In light of this pending development, firms that currently rely on the de minimis exemption should confirm whether they are including Compo TRS in their portfolio tests. If not, they should consider doing so ahead of the July 1, 2013 deadline. Depending upon the results of this analysis, fund managers may wish to consider a variety of potential next steps.

For a fund that breaches both tests when Compo TRS are included, a manager could consider rebalancing the fund’s portfolio in a manner that would allow its commodity interest exposure to satisfy at least one of the portfolio tests under the de minimis exemption prior to July 1, 2013. This could be achieved by reducing commodity interest positions or increasing the fund’s exposure to non-commodity interest positions. A manager could also consider placing a moratorium on making further commodity interest trades until one of the tests could be satisfied, because the tests only apply when a new commodity interest position is established. In considering such measures, however, a fund manger may wish to evaluate whether changing a fund’s asset mix or placing a moratorium on trading would be consistent with the fund’s investment objectives and strategies, as well as the manager’s overall responsibility to act in the best interests of the fund and its investors.

If a manager ultimately determines that reliance on the de minimis exemption is no longer possible, it should seek to register as a CPO as quickly as possible in light of the July 1, 2013 deadline. In this connection, the firm may need to consider some of the measures noted above on a short-term basis while the firm’s registration is pending — i.e., to the extent the firm would fail to satisfy either test under the de minimis exemption after July 1, 2013.

Looking beyond that date, firms may wish to consider whether they would be able to achieve desired investment exposures for their funds by trading instruments that, unlike Compo TRS, will not raise the prospect of CPO registration. Of course, any possible alternative investments would need to be evaluated in light of the investment objectives and strategies of the relevant fund and the relative availability of other suitable investment opportunities. In this regard, it is also worth noting that CPO registration would provide a fund manager with greater flexibility to invest fund assets than if the manger were instead to continue seeking to rely on the de minimis exemption.

Finally, firms should consider the extent to which they will be required to comply with other CFTC regulations with respect to Compo TRS after July 1, 2013. Under the Dodd-Frank financial reform law, swaps are subject to comprehensive recordkeeping and reporting provisions, among other requirements. In addition, the counterparties trading these instruments with funds may be CFTC-registered swap dealers, in which case further Dodd-Frank requirements applicable to the dealers may affect the funds’ trading documentation and account relationships. Fund managers will need to consider these requirements separately from the question of whether they can continue to rely on the de minimis exemption from CPO registration with respect to funds that trade Compo TRS.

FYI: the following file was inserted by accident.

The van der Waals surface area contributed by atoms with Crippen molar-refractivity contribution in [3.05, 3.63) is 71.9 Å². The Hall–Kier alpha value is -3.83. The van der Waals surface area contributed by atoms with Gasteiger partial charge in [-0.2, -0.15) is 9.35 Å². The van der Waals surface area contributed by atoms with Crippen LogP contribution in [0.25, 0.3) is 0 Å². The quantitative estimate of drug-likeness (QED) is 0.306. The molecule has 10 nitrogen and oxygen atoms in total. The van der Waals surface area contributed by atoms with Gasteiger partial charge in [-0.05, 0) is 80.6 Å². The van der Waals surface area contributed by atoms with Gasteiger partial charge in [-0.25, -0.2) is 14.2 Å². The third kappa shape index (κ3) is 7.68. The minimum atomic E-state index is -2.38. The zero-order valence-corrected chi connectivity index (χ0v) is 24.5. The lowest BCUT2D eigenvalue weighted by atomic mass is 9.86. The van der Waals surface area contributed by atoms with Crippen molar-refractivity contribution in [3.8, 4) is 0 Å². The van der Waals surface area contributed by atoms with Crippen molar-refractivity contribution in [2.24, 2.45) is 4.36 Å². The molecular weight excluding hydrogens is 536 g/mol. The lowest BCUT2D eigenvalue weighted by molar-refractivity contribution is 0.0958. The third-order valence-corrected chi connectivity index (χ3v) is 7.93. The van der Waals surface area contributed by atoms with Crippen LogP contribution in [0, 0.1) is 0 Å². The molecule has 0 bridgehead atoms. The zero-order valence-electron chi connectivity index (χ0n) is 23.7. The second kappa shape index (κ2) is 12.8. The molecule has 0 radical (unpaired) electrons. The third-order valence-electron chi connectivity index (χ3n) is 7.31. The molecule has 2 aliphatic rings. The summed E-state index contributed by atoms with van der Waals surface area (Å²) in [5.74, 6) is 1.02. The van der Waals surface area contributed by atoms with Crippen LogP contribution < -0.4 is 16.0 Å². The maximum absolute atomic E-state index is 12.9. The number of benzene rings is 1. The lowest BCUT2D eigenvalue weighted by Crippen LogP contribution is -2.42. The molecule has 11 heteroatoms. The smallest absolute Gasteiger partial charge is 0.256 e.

1 The CFTC staff’s letter can be found at:

2 In the case of an option that is in-the-money at the time of purchase, the in-the-money amount, as defined in CFTC Regulation 190.01(x), may be excluded in computing the 5 percent limitation.

3 “Notional value” is calculated for each futures position by multiplying the number of contracts by the size of the contract in contract units (taking into account any multiplier specified in the contract), then multiplying that number by the current market price per unit; for each option position by multiplying the number of contracts by the size of the contract, adjusted by its delta, in contract units (taking into account any multiplier specified in the contract), and then multiplying that number by the strike price per unit; for each retail forex transaction, by calculating the value in U.S. Dollars of such transaction, at the time the transaction was established, excluding for this purpose the value in U.S. Dollars of offsetting long and short transactions, if any; and for any cleared swap by the value as determined consistent with the terms of Part 45 of the CFTC Rules.  Futures contracts with the same underlying commodity across designated contract markets and foreign boards of trade; and swaps cleared on the same designated clearing organization may be netted where appropriate.

4 77 Fed. Reg. 48208, 48265 (Aug. 13, 2012).

5 Id.

6 Id.

7 Treatment of Compo TRS as CFTC-regulated swaps could raise questions about other categories of CFTC registration as well, including possible registration as a commodity trading advisor for the investment advisor to a separate account or a fund.

This article was originally published by Bingham McCutchen LLP.